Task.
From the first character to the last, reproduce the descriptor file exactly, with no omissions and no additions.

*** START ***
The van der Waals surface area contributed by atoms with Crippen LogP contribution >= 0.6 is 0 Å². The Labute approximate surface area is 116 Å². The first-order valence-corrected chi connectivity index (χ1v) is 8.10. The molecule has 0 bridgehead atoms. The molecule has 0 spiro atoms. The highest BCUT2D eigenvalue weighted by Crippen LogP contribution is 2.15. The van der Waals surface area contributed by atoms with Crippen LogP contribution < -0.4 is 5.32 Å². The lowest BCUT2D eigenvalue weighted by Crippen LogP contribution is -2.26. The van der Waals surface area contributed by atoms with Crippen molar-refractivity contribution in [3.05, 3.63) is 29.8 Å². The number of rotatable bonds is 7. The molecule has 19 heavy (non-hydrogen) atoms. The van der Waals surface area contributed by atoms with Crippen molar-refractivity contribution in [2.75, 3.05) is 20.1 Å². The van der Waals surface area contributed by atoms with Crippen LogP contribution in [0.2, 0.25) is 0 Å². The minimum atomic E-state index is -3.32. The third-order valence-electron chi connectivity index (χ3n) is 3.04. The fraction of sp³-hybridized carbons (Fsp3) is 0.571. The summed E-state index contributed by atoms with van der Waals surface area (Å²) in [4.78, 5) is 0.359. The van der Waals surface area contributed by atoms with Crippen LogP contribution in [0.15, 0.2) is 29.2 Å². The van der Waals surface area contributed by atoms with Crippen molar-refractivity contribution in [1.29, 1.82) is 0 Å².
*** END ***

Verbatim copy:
The van der Waals surface area contributed by atoms with Crippen LogP contribution >= 0.6 is 0 Å². The Labute approximate surface area is 116 Å². The first-order valence-corrected chi connectivity index (χ1v) is 8.10. The molecule has 0 bridgehead atoms. The molecule has 0 spiro atoms. The highest BCUT2D eigenvalue weighted by Crippen LogP contribution is 2.15. The van der Waals surface area contributed by atoms with Crippen LogP contribution < -0.4 is 5.32 Å². The lowest BCUT2D eigenvalue weighted by Crippen LogP contribution is -2.26. The van der Waals surface area contributed by atoms with Crippen molar-refractivity contribution in [3.05, 3.63) is 29.8 Å². The number of rotatable bonds is 7. The molecule has 19 heavy (non-hydrogen) atoms. The van der Waals surface area contributed by atoms with Crippen molar-refractivity contribution in [2.75, 3.05) is 20.1 Å². The van der Waals surface area contributed by atoms with Crippen LogP contribution in [0.2, 0.25) is 0 Å². The minimum atomic E-state index is -3.32. The third-order valence-electron chi connectivity index (χ3n) is 3.04. The fraction of sp³-hybridized carbons (Fsp3) is 0.571. The summed E-state index contributed by atoms with van der Waals surface area (Å²) in [4.78, 5) is 0.359. The van der Waals surface area contributed by atoms with Crippen LogP contribution in [0.15, 0.2) is 29.2 Å². The van der Waals surface area contributed by atoms with Crippen molar-refractivity contribution in [1.29, 1.82) is 0 Å².